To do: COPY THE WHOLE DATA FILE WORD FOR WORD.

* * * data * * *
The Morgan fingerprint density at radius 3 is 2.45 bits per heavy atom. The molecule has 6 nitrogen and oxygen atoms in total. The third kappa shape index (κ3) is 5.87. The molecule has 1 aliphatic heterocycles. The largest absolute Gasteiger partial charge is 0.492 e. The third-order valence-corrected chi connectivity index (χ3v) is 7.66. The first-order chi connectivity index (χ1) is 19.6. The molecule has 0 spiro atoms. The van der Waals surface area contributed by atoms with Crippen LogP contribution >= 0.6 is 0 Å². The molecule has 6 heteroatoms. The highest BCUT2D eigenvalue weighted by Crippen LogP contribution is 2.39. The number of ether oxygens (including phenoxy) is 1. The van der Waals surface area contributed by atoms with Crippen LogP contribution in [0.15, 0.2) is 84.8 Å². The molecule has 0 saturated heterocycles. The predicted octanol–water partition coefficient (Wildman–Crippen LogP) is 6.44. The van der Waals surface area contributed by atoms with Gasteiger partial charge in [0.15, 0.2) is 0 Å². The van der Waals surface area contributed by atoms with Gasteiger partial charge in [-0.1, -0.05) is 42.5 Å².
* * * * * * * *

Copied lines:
The Morgan fingerprint density at radius 3 is 2.45 bits per heavy atom. The molecule has 6 nitrogen and oxygen atoms in total. The third kappa shape index (κ3) is 5.87. The molecule has 1 aliphatic heterocycles. The largest absolute Gasteiger partial charge is 0.492 e. The third-order valence-corrected chi connectivity index (χ3v) is 7.66. The first-order chi connectivity index (χ1) is 19.6. The molecule has 0 spiro atoms. The van der Waals surface area contributed by atoms with Crippen LogP contribution >= 0.6 is 0 Å². The molecule has 6 heteroatoms. The highest BCUT2D eigenvalue weighted by Crippen LogP contribution is 2.39. The number of ether oxygens (including phenoxy) is 1. The van der Waals surface area contributed by atoms with Crippen LogP contribution in [0.15, 0.2) is 84.8 Å². The molecule has 0 saturated heterocycles. The predicted octanol–water partition coefficient (Wildman–Crippen LogP) is 6.44. The van der Waals surface area contributed by atoms with Gasteiger partial charge in [0.15, 0.2) is 0 Å². The van der Waals surface area contributed by atoms with Gasteiger partial charge in [-0.1, -0.05) is 42.5 Å².